Jauregui J, Nelson D, Choo E, Stearns B, Levine AC, Liebmann O, et al. (2014) External Validation and Comparison of Three Pediatric Clinical Dehydration Scales. PLoS ONE 9(5): e95739. doi:10.1371/journal.pone.0095739 Full text here

 

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About 

An Emergency Physician with a special interest in education and lifelong learning. When not drinking coffee and reading Batman comics he is playing with his children.

@andrewjtagg | + Andrew Tagg | Andrew’s DFTB posts

Author: Andrew Tagg

An Emergency Physician with a special interest in education and lifelong learning. When not drinking coffee and reading Batman comics he is playing with his children.

@andrewjtagg | + Andrew Tagg | Andrew’s DFTB posts

4 Responses to "An apple juice a day?"

  1. Tim Horeczko
    Tim Horeczko 2 years ago .Reply

    Great post — thank you, Dr Tagg!

    My take-away from this study is that, for mild volume depletion due to acute gastroenteritis in a developed country, the exact composition of oral rehydration liquid is not critical. The most important thing is that the child drink.

    To absorb water in the gut, the brush border enzymes require sodium, potassium, and glucose (Na-K ATPase pump). Cholera, for example, will deplete all of the above, and works against oral rehydration unless those components are present. Children in developed countries going to the ED are often only mildly to moderately volume depleted, and their total body stores of electrolytes are not dangerously low, so we get by with less-than-ideal rehydration solutions. ( http://www.ncbi.nlm.nih.gov/pmc/articles/PMC152597/ )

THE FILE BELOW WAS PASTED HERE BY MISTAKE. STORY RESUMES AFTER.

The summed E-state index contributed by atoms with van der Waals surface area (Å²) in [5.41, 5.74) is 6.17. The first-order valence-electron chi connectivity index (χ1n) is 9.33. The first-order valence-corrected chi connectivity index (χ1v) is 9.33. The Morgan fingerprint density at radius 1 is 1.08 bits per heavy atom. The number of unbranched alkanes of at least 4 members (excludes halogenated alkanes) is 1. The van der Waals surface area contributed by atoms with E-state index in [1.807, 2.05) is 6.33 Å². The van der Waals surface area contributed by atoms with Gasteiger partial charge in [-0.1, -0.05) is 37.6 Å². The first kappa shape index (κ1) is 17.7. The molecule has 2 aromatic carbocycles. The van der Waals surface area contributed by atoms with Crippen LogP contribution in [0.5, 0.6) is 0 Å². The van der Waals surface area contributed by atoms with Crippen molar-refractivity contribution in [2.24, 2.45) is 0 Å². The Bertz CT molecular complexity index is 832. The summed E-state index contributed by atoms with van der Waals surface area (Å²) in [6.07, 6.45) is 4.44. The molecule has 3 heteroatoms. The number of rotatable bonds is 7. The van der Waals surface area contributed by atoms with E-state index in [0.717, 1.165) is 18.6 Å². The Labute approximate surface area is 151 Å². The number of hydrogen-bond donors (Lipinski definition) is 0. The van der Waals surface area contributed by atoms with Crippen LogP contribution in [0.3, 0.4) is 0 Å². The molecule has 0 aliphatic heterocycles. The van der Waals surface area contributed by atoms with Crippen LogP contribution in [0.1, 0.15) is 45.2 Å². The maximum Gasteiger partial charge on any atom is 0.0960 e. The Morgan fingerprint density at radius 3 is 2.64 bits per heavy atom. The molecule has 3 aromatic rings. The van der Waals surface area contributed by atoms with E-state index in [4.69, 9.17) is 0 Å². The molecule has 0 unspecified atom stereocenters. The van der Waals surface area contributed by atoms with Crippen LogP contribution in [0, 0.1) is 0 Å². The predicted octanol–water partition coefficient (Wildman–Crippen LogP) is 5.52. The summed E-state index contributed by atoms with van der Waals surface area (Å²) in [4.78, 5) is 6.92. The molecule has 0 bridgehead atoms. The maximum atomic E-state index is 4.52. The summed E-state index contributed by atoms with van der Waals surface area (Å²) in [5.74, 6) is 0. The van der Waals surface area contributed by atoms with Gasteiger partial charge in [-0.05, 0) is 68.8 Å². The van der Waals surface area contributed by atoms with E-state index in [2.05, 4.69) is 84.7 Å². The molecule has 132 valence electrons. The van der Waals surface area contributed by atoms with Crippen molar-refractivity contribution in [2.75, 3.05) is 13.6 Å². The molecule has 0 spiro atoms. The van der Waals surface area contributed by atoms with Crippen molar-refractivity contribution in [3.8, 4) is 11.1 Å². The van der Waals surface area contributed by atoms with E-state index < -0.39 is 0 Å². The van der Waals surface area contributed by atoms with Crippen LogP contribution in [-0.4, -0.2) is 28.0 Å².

It is important to note that apple juice, if given full strength, will cause an osmotic diarrhea due to the high fructose content. If we counsel parents to use apple juice, make sure it is half-strength (diluted 1:1 juice to water)! Otherwise, we could be doing more harm.

    The WHO oral rehydration solution is for any level of dehydration, and includes Na, K, glucose; the packet has saved countless of lives and is inexpensive. At home, the recipe can get complicated, but for those parents interested, we can offer some simple recipes: http://rehydrate.org/solutions/homemade-ors.pdf

    My approach is to get them to take a few tablespoons every few minutes to keep their child out of the ED. For example, for a 10-kg 1-year-old infant, 6 tsp every 15 minutes will give him 50 mL/kg over 4 hours — not a bad alternative to IV, right? See: http://pemplaybook.org/wp-content/uploads/2016/01/MO_2_Horeczko_-Pediatric-Vascular-Access_Handout.pdf

    Coaching is the most important intervention!

    [If you want to end on a high note, stop now; read further if you are a little more skeptical]

    The authors did a fantastic job in this study, but I will push further and be a research jerk and say this: was there some sort of Hawthorne effect in both groups?